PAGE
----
The objective function’s properties complicate the search for a suitable solver. As elucidated in standard references on nonlinear optimization like [16], most algorithms take advantage of a characteristical behavior like convexity, differentiability or at least continuity which cannot be guaranteed in our case. This applies to all determinisic solvers for nonlinear programs such as the Sequential Quadratic Programming, all kinds of local search algorithms (Downhill-Simplex, Bisection, Newton, Levenberg-Marquard etc.) and many others. Moreover, the problem cannot be transformed to a standard form of solvers like branch-and-bound, decompositions, cutting planes or outer approximation. This leaves us with non-deterministic, e.g., stochastic solvers. We have chosen the method MIDACO which is based on the ant-colony algorithm and samples solutions randomly where they appear to be most promising, see [22, 21] for details.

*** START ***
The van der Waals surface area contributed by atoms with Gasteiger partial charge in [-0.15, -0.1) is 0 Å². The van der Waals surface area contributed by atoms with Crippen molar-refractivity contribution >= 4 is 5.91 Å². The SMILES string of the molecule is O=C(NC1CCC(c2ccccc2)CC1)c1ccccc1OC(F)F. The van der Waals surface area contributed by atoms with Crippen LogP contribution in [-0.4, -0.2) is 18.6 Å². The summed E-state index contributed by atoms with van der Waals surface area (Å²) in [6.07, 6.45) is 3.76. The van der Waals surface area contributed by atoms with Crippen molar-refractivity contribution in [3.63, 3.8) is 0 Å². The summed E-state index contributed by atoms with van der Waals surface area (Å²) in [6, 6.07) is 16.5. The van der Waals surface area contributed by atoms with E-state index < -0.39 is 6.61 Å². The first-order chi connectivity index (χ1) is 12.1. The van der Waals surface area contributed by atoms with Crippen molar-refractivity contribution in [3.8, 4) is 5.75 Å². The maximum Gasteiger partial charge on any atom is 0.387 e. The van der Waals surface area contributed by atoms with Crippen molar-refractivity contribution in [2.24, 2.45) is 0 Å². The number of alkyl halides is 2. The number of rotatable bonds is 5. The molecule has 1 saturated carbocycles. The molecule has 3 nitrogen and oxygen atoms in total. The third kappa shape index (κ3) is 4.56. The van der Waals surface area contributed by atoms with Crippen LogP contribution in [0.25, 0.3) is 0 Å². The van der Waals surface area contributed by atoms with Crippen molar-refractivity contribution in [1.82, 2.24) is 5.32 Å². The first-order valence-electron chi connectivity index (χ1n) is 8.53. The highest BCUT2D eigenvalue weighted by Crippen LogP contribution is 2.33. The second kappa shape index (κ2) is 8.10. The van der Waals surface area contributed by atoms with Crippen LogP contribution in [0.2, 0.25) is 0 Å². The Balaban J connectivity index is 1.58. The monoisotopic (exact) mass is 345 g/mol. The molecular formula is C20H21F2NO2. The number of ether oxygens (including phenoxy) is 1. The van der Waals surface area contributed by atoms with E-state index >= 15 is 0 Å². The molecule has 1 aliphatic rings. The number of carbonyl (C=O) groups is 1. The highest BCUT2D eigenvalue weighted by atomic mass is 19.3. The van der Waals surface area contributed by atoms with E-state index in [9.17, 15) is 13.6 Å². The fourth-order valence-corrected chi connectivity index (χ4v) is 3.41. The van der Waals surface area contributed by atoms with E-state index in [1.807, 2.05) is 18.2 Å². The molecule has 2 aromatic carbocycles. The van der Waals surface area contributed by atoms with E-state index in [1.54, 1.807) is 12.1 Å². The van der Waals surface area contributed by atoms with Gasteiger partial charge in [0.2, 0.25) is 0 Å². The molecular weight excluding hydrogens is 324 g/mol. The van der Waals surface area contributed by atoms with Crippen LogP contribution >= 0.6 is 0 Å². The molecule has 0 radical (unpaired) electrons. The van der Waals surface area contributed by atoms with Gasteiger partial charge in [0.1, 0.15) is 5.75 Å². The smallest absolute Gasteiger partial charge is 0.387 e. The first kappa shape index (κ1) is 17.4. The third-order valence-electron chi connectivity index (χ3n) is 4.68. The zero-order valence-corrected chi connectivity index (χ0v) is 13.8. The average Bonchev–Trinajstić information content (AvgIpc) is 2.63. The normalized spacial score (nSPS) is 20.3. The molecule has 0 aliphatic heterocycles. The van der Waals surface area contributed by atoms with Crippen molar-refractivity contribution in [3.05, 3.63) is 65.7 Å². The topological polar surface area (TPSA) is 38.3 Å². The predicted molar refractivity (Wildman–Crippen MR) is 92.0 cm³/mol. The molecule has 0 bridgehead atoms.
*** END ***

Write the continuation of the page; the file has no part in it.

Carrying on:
### 4.4 Complexity

The solver is an iteration which generates a tuple of settings , (one setting for each camera) within each iteration step stochastically, based on knowledge of previous generations. Given these settings the model, the distances and the objective function consisting of the weighted sum given in Equation (4.1) are evaluated. This continues until a stopping criteria is fulfilled. In order to compute the complexity of the method, assume that upon termination the -th iteration step has been reached. The process of obtaining the objective value of Formula (4.1) is only implemented in a basic version, whereas for the given tuple of settings all of the time steps and appearances are to be evaluated to test all of the voxels whether they are included in the intersection in question. The intersection test uses all of the facets of the unmodelled collective as well as most of static facets and dynamic facets. Summing up these components give us the complexity

of the method.

## 5 Experiments